Data and experiment results the embodiment relied on will be explained.

FIG. 3A is a graph showing the relationship between a band gap and a lattice constant of group III-V compound semiconductor semiconductors. The abscissa represents a lattice constant in A and the ordinate represents a band gap in eV.

GaAs and InP are most typical materials used for the substrate of a group III-V compound semiconductor laser. GaAs has a band gap slightly wider than InP, and InP has a lattice constant larger than that of GaAs by about 0.2 A. As the general physical constants, GaAs has a lattice constant of 5.6533 A and InP has a lattice constant of 5.8688 A.

Group III-V compound semiconductor materials lattice-matching an GaAs substrate and an InP substrate are the materials on lines perpendicular to the abscissa extending from the points of GaAs and InP plotted in the graph.

FIGS. 3B and 3C are schematic diagrams explaining the degree of band discontinuities between an active layer and a guide layer using a material lattice-matching a GaAs substrate and an InP substrate, respectively.

As shown in FIG. 3C, in the case of a semiconductor laser having an InP substrate on which lattice-matching materials are laminated to form band discontinuities between the active layer and guide layer, most of the band discontinuities appear as a band discontinuity ΔEv at the valence band, and the band discontinuity ΔEc at the conduction band is small as compared to ΔEv.

Since the effective mass of an electron is lighter than that of a hole, electrons cannot be confined in the active layer, and even if electrons enter once the active layer, they move out of the active layer, unless the band discontinuity at the conduction band is made large. If the band discontinuity ΔEc at the conduction band is made deep to the degree sufficient for the confinement of electrons, the lattice mismatch becomes great.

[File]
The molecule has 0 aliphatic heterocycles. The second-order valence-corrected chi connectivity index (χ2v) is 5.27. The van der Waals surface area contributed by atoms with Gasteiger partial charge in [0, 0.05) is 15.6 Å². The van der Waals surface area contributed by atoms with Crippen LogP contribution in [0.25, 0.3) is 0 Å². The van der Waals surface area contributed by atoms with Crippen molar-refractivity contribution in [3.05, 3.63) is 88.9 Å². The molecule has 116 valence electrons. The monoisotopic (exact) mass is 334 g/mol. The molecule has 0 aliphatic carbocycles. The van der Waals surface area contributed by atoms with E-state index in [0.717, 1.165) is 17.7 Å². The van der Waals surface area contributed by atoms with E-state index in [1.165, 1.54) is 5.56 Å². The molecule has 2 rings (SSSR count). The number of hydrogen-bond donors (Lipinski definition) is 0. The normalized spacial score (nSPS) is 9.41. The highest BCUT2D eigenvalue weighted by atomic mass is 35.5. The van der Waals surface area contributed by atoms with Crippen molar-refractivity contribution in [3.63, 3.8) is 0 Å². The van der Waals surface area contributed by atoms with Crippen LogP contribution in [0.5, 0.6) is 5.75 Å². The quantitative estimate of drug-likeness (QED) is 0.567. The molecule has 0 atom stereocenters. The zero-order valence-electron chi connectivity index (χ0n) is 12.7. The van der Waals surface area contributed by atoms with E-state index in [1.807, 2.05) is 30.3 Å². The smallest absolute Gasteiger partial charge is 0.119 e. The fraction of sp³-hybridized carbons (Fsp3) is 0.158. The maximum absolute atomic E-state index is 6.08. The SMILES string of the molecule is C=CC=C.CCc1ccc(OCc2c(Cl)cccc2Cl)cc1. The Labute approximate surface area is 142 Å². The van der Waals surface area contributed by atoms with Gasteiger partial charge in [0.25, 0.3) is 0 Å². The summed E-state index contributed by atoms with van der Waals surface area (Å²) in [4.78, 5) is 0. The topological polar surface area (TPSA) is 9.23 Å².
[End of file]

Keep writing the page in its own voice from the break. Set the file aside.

On the other hand, the band discontinuity ΔEv at the valance band becomes too wide. For example, in the case of an MQW structure shown in FIG. 2A, holes injected from the p-side region into the guide layer are confined in the active layer at the area nearest to the p-side region and cannot reach the area nearest to the n-side region.

In order to inject carriers uniformly by a sufficient level into the MQW structure, the depth of a band discontinuity is required not to be too deep. As a result, a ratio of ΔEv to ΔEc becomes important in order to provide a proper carrier confinement effect at an operating temperature.

As shown in FIG. 3B, in the case of a laser structure formed on a GaAs substrate having a lattice constant smaller than that of an InP substrate, a ratio of a band discontinuity ΔEc at the conduction band to a band discontinuity ΔEv at the valence band increases and becomes near 1. This phenomenon means that the ratio ΔEc/ΔEv can be made larger as the material having a smaller lattice constant is used.